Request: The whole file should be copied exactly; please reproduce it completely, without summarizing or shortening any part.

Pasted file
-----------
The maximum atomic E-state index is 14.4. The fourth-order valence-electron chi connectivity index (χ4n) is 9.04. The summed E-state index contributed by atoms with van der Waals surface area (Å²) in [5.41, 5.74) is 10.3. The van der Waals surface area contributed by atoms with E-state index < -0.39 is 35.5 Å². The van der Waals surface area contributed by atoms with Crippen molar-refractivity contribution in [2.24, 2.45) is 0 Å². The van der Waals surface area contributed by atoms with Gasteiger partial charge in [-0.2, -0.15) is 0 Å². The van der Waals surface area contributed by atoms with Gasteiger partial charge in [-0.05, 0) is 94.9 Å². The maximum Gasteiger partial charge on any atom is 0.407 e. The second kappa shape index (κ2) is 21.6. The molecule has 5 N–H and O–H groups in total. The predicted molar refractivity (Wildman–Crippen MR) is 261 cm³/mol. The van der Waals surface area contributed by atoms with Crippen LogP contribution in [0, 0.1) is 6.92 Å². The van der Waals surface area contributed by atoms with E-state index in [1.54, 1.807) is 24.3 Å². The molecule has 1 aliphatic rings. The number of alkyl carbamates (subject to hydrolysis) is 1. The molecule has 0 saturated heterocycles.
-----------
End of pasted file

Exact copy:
The maximum atomic E-state index is 14.4. The fourth-order valence-electron chi connectivity index (χ4n) is 9.04. The summed E-state index contributed by atoms with van der Waals surface area (Å²) in [5.41, 5.74) is 10.3. The van der Waals surface area contributed by atoms with E-state index < -0.39 is 35.5 Å². The van der Waals surface area contributed by atoms with Crippen molar-refractivity contribution in [2.24, 2.45) is 0 Å². The van der Waals surface area contributed by atoms with Gasteiger partial charge in [-0.2, -0.15) is 0 Å². The van der Waals surface area contributed by atoms with Gasteiger partial charge in [-0.05, 0) is 94.9 Å². The maximum Gasteiger partial charge on any atom is 0.407 e. The second kappa shape index (κ2) is 21.6. The molecule has 5 N–H and O–H groups in total. The predicted molar refractivity (Wildman–Crippen MR) is 261 cm³/mol. The van der Waals surface area contributed by atoms with Crippen LogP contribution in [0, 0.1) is 6.92 Å². The van der Waals surface area contributed by atoms with E-state index in [1.54, 1.807) is 24.3 Å². The molecule has 1 aliphatic rings. The number of alkyl carbamates (subject to hydrolysis) is 1. The molecule has 0 saturated heterocycles.